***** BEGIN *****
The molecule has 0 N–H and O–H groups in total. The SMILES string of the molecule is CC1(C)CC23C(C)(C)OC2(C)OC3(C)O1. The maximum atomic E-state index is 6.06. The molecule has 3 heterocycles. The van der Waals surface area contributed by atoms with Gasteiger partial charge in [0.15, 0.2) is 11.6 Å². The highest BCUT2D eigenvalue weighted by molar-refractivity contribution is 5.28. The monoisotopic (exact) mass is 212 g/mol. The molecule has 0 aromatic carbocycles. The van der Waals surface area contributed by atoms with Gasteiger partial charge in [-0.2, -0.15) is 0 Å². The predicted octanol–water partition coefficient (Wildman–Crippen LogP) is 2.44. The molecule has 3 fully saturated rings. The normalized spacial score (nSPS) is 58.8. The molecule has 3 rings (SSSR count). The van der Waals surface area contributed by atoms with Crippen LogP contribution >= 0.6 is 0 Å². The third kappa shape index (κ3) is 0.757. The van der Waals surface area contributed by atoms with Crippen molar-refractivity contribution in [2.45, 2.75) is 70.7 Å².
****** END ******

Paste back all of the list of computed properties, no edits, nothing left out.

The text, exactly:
The molecule has 0 N–H and O–H groups in total. The SMILES string of the molecule is CC1(C)CC23C(C)(C)OC2(C)OC3(C)O1. The maximum atomic E-state index is 6.06. The molecule has 3 heterocycles. The van der Waals surface area contributed by atoms with Gasteiger partial charge in [0.15, 0.2) is 11.6 Å². The highest BCUT2D eigenvalue weighted by molar-refractivity contribution is 5.28. The monoisotopic (exact) mass is 212 g/mol. The molecule has 0 aromatic carbocycles. The van der Waals surface area contributed by atoms with Gasteiger partial charge in [-0.2, -0.15) is 0 Å². The predicted octanol–water partition coefficient (Wildman–Crippen LogP) is 2.44. The molecule has 3 fully saturated rings. The normalized spacial score (nSPS) is 58.8. The molecule has 3 rings (SSSR count). The van der Waals surface area contributed by atoms with Crippen LogP contribution >= 0.6 is 0 Å². The third kappa shape index (κ3) is 0.757. The van der Waals surface area contributed by atoms with Crippen molar-refractivity contribution in [2.45, 2.75) is 70.7 Å².